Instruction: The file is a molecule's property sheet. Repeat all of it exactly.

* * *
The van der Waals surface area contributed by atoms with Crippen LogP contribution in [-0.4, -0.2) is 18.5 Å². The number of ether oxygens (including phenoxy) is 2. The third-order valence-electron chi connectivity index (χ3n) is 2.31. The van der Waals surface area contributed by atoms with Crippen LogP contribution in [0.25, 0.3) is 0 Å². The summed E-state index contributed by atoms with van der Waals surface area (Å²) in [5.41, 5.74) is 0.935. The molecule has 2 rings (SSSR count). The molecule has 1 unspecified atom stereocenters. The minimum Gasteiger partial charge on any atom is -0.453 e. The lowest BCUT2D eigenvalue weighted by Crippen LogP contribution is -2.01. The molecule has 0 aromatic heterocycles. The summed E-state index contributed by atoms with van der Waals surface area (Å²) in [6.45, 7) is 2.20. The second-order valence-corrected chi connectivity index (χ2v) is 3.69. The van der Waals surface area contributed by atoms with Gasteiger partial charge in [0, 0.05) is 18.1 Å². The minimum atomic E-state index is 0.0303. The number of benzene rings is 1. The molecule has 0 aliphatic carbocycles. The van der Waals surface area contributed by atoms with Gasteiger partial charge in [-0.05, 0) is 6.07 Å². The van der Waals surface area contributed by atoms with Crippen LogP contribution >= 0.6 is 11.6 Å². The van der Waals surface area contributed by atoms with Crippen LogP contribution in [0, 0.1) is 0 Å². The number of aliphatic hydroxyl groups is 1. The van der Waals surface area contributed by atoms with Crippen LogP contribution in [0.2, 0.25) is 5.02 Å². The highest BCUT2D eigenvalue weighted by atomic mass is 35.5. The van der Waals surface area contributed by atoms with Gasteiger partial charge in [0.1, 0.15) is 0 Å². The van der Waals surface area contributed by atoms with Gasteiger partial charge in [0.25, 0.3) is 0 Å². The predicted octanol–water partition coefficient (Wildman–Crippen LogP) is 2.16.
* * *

The van der Waals surface area contributed by atoms with Crippen LogP contribution in [-0.4, -0.2) is 18.5 Å². The number of ether oxygens (including phenoxy) is 2. The third-order valence-electron chi connectivity index (χ3n) is 2.31. The van der Waals surface area contributed by atoms with Crippen LogP contribution in [0.25, 0.3) is 0 Å². The summed E-state index contributed by atoms with van der Waals surface area (Å²) in [5.41, 5.74) is 0.935. The molecule has 2 rings (SSSR count). The molecule has 1 unspecified atom stereocenters. The minimum Gasteiger partial charge on any atom is -0.453 e. The lowest BCUT2D eigenvalue weighted by Crippen LogP contribution is -2.01. The molecule has 0 aromatic heterocycles. The summed E-state index contributed by atoms with van der Waals surface area (Å²) in [6.45, 7) is 2.20. The second-order valence-corrected chi connectivity index (χ2v) is 3.69. The van der Waals surface area contributed by atoms with Gasteiger partial charge in [0, 0.05) is 18.1 Å². The minimum atomic E-state index is 0.0303. The number of benzene rings is 1. The molecule has 0 aliphatic carbocycles. The van der Waals surface area contributed by atoms with Gasteiger partial charge in [-0.05, 0) is 6.07 Å². The van der Waals surface area contributed by atoms with Crippen LogP contribution >= 0.6 is 11.6 Å². The van der Waals surface area contributed by atoms with Crippen LogP contribution in [0, 0.1) is 0 Å². The number of aliphatic hydroxyl groups is 1. The van der Waals surface area contributed by atoms with Crippen LogP contribution in [0.2, 0.25) is 5.02 Å². The highest BCUT2D eigenvalue weighted by atomic mass is 35.5. The van der Waals surface area contributed by atoms with Gasteiger partial charge in [0.1, 0.15) is 0 Å². The van der Waals surface area contributed by atoms with Gasteiger partial charge in [0.25, 0.3) is 0 Å². The predicted octanol–water partition coefficient (Wildman–Crippen LogP) is 2.16.